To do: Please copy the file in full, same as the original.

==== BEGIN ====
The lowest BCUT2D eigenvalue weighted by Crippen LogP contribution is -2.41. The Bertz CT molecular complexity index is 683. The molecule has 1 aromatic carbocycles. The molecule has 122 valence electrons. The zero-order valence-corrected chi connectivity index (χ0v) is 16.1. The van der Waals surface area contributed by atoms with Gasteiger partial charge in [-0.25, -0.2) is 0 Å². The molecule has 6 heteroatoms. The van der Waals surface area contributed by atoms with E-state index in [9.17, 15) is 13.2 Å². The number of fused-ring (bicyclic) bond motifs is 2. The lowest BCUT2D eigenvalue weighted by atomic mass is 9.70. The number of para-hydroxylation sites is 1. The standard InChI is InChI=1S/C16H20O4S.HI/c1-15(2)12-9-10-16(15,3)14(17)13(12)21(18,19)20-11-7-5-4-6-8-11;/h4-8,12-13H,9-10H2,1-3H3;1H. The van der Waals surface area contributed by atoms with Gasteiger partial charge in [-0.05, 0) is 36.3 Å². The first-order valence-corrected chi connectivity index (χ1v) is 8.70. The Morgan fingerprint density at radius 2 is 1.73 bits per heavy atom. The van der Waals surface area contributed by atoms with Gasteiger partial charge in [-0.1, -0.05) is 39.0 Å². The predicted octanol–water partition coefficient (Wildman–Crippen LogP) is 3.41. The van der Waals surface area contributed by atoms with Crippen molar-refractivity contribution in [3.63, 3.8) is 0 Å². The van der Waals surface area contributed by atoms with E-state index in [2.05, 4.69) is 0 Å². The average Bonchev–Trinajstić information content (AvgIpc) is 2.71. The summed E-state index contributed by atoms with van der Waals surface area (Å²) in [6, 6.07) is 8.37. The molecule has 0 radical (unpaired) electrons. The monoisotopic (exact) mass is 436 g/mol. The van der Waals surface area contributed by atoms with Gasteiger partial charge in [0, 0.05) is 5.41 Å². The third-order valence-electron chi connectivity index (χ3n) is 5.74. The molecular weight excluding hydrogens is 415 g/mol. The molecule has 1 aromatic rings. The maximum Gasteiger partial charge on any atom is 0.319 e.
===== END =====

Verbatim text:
The lowest BCUT2D eigenvalue weighted by Crippen LogP contribution is -2.41. The Bertz CT molecular complexity index is 683. The molecule has 1 aromatic carbocycles. The molecule has 122 valence electrons. The zero-order valence-corrected chi connectivity index (χ0v) is 16.1. The van der Waals surface area contributed by atoms with Gasteiger partial charge in [-0.25, -0.2) is 0 Å². The molecule has 6 heteroatoms. The van der Waals surface area contributed by atoms with E-state index in [9.17, 15) is 13.2 Å². The number of fused-ring (bicyclic) bond motifs is 2. The lowest BCUT2D eigenvalue weighted by atomic mass is 9.70. The number of para-hydroxylation sites is 1. The standard InChI is InChI=1S/C16H20O4S.HI/c1-15(2)12-9-10-16(15,3)14(17)13(12)21(18,19)20-11-7-5-4-6-8-11;/h4-8,12-13H,9-10H2,1-3H3;1H. The van der Waals surface area contributed by atoms with Gasteiger partial charge in [-0.05, 0) is 36.3 Å². The first-order valence-corrected chi connectivity index (χ1v) is 8.70. The Morgan fingerprint density at radius 2 is 1.73 bits per heavy atom. The van der Waals surface area contributed by atoms with Gasteiger partial charge in [-0.1, -0.05) is 39.0 Å². The predicted octanol–water partition coefficient (Wildman–Crippen LogP) is 3.41. The van der Waals surface area contributed by atoms with Crippen molar-refractivity contribution in [3.63, 3.8) is 0 Å². The van der Waals surface area contributed by atoms with E-state index in [2.05, 4.69) is 0 Å². The average Bonchev–Trinajstić information content (AvgIpc) is 2.71. The summed E-state index contributed by atoms with van der Waals surface area (Å²) in [6, 6.07) is 8.37. The molecule has 0 radical (unpaired) electrons. The monoisotopic (exact) mass is 436 g/mol. The van der Waals surface area contributed by atoms with Gasteiger partial charge in [0, 0.05) is 5.41 Å². The third-order valence-electron chi connectivity index (χ3n) is 5.74. The molecular weight excluding hydrogens is 415 g/mol. The molecule has 1 aromatic rings. The maximum Gasteiger partial charge on any atom is 0.319 e.